What is a conservation easement?
In the simplest terms possible, conservation easements are development restrictions placed on a property in exchange for tax benefits that can be utilized by the grantor.
What kind of sacrifices should ranch real estate owners expect to make in order to achieve these tax incentives? In a typical conservation easement agreement, a rancher typically gives up the ability to subdivide the ranch into multiple parcels, while still mainlining the historical agricultural and recreational uses of the ranch.
Sometimes, landowners can get more benefits for giving up additional rights, like public uses for fishing and hunting, or the ability to mine.
In other words, as Hunter Harrigan of Harrigan Land Co. puts it, “The more a landowner give up, the more they get back in tax incentives.”
Of course, the land will need to possess important conservation value. For instance, maybe it contains within its boundaries an important source of clean water. Perhaps it’s important wildlife habitat or big-game winter range.
So long as their land has conservation value, ranch owners can enter into conservation easement agreements and continue to use the land as it’s been used before, with the caveat that the agreement might allow other or disallow certain uses.
If you run cattle on the land, and it’s determined that livestock don’t detract from the land’s conservation assets, grazing is often encouraged under a conservation easement agreement. If you lease your ranch’s trout stream or hunting opportunities to a local outfitter, you can continue to do so, if the land trust or conservancy agrees.
How can ranch owners benefit from conservation easements?
In return for protecting acreage under a conservation easement, ranch real estate owners can earn significant tax credits.
In Colorado, for instance, ranch owners who protect acreage through conservation easements can receive up to 90 percent of the easements value in tax credits (not property tax cuts, mind you), with a cap of $5 million. That’s a significant savings, and can, in some cases, help ranchers retain their property.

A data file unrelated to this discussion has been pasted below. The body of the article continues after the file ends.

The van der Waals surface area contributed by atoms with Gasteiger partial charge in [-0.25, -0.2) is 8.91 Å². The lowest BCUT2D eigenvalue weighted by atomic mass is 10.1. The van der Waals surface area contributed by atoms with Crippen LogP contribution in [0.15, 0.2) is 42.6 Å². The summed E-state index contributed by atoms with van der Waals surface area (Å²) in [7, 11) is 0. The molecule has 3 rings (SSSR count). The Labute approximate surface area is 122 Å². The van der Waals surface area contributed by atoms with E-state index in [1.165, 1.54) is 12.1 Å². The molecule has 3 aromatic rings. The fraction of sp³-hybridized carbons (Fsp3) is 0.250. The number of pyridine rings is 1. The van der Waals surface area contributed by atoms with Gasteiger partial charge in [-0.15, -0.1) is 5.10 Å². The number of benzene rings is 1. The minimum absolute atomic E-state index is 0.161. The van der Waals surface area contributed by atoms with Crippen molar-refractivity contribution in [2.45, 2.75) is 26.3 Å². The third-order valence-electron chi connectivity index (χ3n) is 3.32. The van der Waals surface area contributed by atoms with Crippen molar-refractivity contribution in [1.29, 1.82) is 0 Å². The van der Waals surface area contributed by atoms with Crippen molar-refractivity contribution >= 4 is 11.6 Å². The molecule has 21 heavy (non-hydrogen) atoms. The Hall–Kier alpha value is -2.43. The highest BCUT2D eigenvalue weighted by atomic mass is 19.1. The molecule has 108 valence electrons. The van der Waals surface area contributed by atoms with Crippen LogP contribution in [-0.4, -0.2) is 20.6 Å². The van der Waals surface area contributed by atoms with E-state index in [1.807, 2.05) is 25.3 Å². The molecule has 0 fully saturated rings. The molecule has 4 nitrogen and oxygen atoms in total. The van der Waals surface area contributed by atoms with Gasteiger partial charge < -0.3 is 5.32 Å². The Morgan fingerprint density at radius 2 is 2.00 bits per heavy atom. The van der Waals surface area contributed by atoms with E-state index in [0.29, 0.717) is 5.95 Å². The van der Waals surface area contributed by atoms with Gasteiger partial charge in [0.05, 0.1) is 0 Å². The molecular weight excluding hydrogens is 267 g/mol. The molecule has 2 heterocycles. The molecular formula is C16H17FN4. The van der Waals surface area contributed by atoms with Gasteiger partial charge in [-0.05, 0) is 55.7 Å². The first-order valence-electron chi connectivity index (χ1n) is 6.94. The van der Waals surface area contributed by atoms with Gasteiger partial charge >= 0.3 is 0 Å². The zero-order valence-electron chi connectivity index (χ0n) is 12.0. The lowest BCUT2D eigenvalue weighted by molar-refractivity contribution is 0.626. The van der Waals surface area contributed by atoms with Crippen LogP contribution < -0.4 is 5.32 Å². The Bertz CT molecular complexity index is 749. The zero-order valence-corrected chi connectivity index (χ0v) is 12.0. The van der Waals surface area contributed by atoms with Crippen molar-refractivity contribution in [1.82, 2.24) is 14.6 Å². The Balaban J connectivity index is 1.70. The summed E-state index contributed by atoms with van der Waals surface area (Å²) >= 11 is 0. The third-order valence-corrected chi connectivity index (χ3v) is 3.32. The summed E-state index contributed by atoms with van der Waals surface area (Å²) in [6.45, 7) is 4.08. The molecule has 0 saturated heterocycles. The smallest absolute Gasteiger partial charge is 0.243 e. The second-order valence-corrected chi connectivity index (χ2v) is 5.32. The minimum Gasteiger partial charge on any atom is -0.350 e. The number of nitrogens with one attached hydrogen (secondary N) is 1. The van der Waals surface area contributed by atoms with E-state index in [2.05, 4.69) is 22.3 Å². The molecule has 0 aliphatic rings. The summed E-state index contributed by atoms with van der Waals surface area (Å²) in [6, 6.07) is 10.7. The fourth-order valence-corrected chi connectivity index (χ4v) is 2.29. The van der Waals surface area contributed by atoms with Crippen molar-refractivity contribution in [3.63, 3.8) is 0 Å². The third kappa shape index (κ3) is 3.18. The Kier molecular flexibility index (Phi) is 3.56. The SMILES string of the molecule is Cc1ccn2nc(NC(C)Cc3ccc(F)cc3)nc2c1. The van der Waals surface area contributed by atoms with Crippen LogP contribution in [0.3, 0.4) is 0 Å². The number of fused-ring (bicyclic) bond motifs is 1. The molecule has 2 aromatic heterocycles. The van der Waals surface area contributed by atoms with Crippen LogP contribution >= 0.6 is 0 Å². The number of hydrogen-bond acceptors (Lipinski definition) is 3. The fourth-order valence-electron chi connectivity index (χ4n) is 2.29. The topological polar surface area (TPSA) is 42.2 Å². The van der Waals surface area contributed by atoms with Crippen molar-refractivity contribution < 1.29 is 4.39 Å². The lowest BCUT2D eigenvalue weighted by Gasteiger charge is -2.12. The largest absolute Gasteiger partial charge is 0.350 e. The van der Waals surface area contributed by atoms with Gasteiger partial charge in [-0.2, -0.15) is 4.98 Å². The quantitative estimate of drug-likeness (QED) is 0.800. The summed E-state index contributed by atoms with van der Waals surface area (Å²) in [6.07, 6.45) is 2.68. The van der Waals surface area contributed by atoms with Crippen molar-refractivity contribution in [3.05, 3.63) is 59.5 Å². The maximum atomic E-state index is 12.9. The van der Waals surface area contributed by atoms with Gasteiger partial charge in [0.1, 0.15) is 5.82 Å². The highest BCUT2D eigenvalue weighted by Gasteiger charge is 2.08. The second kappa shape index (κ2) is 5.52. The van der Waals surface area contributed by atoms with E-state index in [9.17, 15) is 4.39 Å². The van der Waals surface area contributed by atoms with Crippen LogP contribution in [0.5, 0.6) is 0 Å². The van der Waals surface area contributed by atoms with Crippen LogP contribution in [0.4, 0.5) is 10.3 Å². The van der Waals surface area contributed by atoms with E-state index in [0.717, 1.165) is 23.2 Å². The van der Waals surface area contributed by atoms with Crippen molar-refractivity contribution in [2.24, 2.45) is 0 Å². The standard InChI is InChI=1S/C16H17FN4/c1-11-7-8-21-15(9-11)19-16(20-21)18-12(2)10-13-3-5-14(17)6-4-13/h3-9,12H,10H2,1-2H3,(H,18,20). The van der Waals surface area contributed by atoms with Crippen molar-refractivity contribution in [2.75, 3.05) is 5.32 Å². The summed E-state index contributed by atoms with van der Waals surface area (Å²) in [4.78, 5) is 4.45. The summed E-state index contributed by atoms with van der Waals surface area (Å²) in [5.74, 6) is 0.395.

Consider, too, that a conservation easement is more than just protecting acreage from development. In many rural communities, a conservation easement equates to a very real community service. They can protect water resources, enhance hunting and fishing opportunities, protect viewsheds, and even allow public access, in some cases.
By keeping open land in its traditional state, ranch owners can glean some real PR benefits. For many in the rural West, cows and much preferred to condos.
And, of course, keeping healthy land free from development has a trickle-down impact on local recreation economies.
Eyes wide open
Yes, conservation easements can provide significant tax benefits for ranch real estate owners. But before entering into an agreement with a land trust or a land conservancy, you should understand a few things.
First, conservation agreements are restrictive by nature. If you have development plans for your ranch, a conservation easement is likely not something you want to explore.
Often, conservation easements are permanent, or last for many years. Extraction from a conservation easement can be impossible, or, ast least, very difficult and costly. Additionally, most ranch appraisers would likely say that conservation easements devalue ranch real estate by at least 30 percent.
“The more development potential the ranch has,” Harrigan says, “the greater the easement will impact the resale value.”
Second, protecting land under a conservation easement, even if you intend to use it just as you always have, gives the land trust or land conservancy some influence over the property. If you’re not comfortable with this, don’t consider a conservation easement.
“The pool of potential buyers for ranches encumbered by conservation easements is smaller, as many buyers like the ability to put an easement on the ranch themselves,” Harrigan says.
In the rural West, where wide open spaces are preferred to strip malls and high-density development, conservation easements can be important land-protection tools.
That said, conservation easements can be restrictive for landowners interested in development or other uses, even if it’s years down the line. Ranch real estate owners should only enter into a conservation agreement if the agreement is right for them and their future plans.